When you're designing a document and you have to place a bunch of logo endorsements in the document, how do you make all the logos seem the same size?

Is there a more mathematical or scientific way of matching logo sizes other than using your eye?

I am contemplating on using the area size of each logo, but Adobe Illustrator has no way to resize logos according to their area size, you can only resize logos according to their width or height dimensions. The actual area size has to be calculated and it becomes messy and complicated.

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    Illustrator can tell you the area of an object (via script property area). However the eye does emphasize edges so a object with a lot of edges can be more visible, – joojaa Feb 14 '18 at 18:37

You have a set of logos you want to display with equal emphasis. Take the most compact shape, a solid circle, to use as your reference. Match the other logo sizes to it.

Here a lot of squinting and estimating come into play.

Tall thin logos need to be taller than the circle.

Short, wide logos need to be wider than the circle.

Solid black logos need to be a little smaller.

Wispy, wiry logos need to be a little bigger.

Lean back in your chair and squint your eyes at your screen until the grid of logos is a blur. Use this view to make their relative sizes appear equal.

Type making tricks come into play, where pointed shapes like a capital A are taller than blocky shapes like a capital E.

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  • YOu dont have to lean back just blur and zoom out :) – joojaa Feb 14 '18 at 19:20

If you are using Indesign CC you can utilize the LIBRARIES. So, determine the size you would like the logo to appear on ALL pages and places in document and drag and drop to your opened LIBRARY window. You will then be able to grab from the library and drop into your document or ANY document, it will always be that size! You can even do several sizes and put them under different titles in the library, ie. large logos, and tagline logos.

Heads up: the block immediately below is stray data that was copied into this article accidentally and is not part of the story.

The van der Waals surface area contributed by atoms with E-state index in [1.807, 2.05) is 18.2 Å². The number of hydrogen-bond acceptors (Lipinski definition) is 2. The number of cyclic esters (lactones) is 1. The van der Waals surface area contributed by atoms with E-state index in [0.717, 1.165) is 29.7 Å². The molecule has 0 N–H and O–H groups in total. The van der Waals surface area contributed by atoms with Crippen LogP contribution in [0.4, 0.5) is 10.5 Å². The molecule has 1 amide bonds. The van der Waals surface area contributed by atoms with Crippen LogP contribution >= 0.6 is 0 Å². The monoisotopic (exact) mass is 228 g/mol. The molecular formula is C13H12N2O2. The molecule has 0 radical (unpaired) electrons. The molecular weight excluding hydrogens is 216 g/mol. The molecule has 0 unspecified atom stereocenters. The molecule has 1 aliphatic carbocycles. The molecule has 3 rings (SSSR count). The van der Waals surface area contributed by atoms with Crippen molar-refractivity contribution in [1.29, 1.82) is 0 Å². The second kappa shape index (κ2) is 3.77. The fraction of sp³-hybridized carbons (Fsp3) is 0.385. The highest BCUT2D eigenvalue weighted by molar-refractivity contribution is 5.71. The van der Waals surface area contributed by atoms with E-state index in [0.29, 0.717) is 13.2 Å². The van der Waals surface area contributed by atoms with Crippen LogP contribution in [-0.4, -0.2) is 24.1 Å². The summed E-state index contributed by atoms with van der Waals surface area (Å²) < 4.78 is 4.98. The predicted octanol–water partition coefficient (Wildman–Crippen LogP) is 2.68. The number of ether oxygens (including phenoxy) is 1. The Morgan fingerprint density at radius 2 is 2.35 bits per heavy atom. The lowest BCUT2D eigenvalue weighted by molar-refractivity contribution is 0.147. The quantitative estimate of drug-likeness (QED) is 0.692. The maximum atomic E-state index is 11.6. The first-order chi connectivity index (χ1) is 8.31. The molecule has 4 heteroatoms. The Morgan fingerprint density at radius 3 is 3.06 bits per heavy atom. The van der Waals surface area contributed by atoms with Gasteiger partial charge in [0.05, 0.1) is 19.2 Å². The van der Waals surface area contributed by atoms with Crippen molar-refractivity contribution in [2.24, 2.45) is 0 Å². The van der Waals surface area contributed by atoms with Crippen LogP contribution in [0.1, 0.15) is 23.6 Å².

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The questioner wanted a mathematical method to scale different logos so that the resulted sizes seem to be equal. There are few ways to drag the mathematics into the process:

A. Let one or more people to do the scaling for a large logo collection. Then a mathematician finds a computable "logo size measuring function" which is forced to match with the result.

B. One derives the logo size measuring function from some accepted perception theory

C. One takes his own ac-hoc logo size measuring function and uses it

The logos are scaled to give the same size when the selected logo size measuring function is applied.

Unfortunately A. and B. are beyond my capablities. But I can give some my own measuring functions:

M1: The amount of ink when the logo is printed as full black on white (or as well total colored area)

M2: Like M1, but the ink is weighted with the distance from the centerpoint of the logo. That's physically the inertial moment.

M3: The perimeter of the bounding box of the logo

Using M1 gives easily too much real estate for those logos which have only thin lines. M2 is better because even the thinnest line gets heavy weight when the line is far enough from the centerpoint. Unfortunately the practical calculation is tricky, but it can be done, if Photoshop is allowed.

M3 is easy. Only check the width and height of the bounding box in the infoline. You can add the width and height, no need to multiply by 2 if all logos are measured in the same way.

An example using M3: These logos are tried to draw approximately to the same size.

enter image description here

In illustrator summed widths and heights are 78mm for logo1, 76mm for L2 and 93mm for logo3. If we let L2 be as is, we must scale logo1 to (76/78) = 97% and L3 to (76/93) = 82%. The results:

enter image description here

M1 is skipped due its weakness. But M2 gets some attention. Weighting is possible in Photoshop. One can add a radial gradient with blending mode multiply and do the average blur. One color channel value in the averaged image is the measure. The result is the following:

enter image description here

We see that thick black gives remarkably less real estate than thin lines.

The scaling of the inertial moments are tricky. The right scaling is the cubic root of the ratio of the measures. Further details are skipped.

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